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The lobbying reforms Congress passed this summer were so comprehensive that they pushed lobbyists out of the Rotunda, past the members’ gym, and deposited them beyond the Capitol parking lot � which they are no longer allowed to use. Lobbying reform is tough stuff, especially in the wake of the still-reverberating scandal surrounding lobbyist Jack Abramoff. The fallout from the lobby reforms has surfaced in ways big and small all over D.C. For the first time, lobbyists face civil and criminal penalties if they don’t comply with disclosure regulations, or if they violate new gift and travel bans. And the new rules cut into perks long seen as congressional prerogatives: corporate jets, lavish parties, and holiday presents. The new regulations have had an impact that even the drafters might not have predicted. For instance, people are less eager to call themselves lobbyists. “In the past, people used the Lobbying Disclosure Act not only as a way to comply with the law but often as a marketing tool where a person was eager to register as a lobbyist for a variety of clients,” says Craig Engle of Arent Fox’s government relations practice. Engle says he’s now advising clients that “people who are not lobbyists should not register as lobbyists.” Even Santa took a hit. The U.S. Chamber of Commerce fired its regular Saint Nick, afraid that offering their guests photos on his lap could constitute “something of value” in violation of the new law. Other groups added legal language to their invitations to convince wary Hill staffers the event would meet exemptions allowed under the reforms. And no one served food that required silverware. Another impact: Legislators’ longevity. As of Dec. 31, new rules will double � to two years � the waiting period former members of Congress must observe before lobbying their colleagues. The rules also require members and high-level staffers to disclose job negotiations with lobbyists within 72 hours. Some members, including Sen. Trent Lott (R-Miss.), announced their departures before the end of this year, beating the waiting period. Still unknown is whether lobbying reform will make for lame parties at the 2008 presidential nominating conventions. Check back this summer.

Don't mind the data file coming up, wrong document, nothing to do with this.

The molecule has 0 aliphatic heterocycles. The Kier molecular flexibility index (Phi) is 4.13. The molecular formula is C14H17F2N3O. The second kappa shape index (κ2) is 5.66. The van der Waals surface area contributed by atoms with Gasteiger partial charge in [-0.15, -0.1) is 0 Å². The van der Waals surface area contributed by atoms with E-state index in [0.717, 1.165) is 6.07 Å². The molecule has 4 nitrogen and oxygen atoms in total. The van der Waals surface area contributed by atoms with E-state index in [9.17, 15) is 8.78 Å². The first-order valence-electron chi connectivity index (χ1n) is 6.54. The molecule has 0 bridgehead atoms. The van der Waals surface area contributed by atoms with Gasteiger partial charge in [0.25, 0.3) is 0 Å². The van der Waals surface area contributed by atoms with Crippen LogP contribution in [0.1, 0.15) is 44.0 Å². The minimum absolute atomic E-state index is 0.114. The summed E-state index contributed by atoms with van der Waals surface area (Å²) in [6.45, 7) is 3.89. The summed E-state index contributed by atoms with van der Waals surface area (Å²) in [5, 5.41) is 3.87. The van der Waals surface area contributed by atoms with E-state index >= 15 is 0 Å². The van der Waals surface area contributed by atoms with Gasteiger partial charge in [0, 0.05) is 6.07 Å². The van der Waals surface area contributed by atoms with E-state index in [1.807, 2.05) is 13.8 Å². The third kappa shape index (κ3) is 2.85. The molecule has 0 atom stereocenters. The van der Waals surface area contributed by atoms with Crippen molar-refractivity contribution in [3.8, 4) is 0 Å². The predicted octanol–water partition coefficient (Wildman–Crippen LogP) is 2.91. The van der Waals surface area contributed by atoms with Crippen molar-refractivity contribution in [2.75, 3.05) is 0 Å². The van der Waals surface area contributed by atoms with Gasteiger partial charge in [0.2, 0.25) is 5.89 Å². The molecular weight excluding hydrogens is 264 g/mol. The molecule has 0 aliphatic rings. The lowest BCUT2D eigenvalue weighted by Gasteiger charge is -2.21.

Carrie Levine can be contacted at [email protected].

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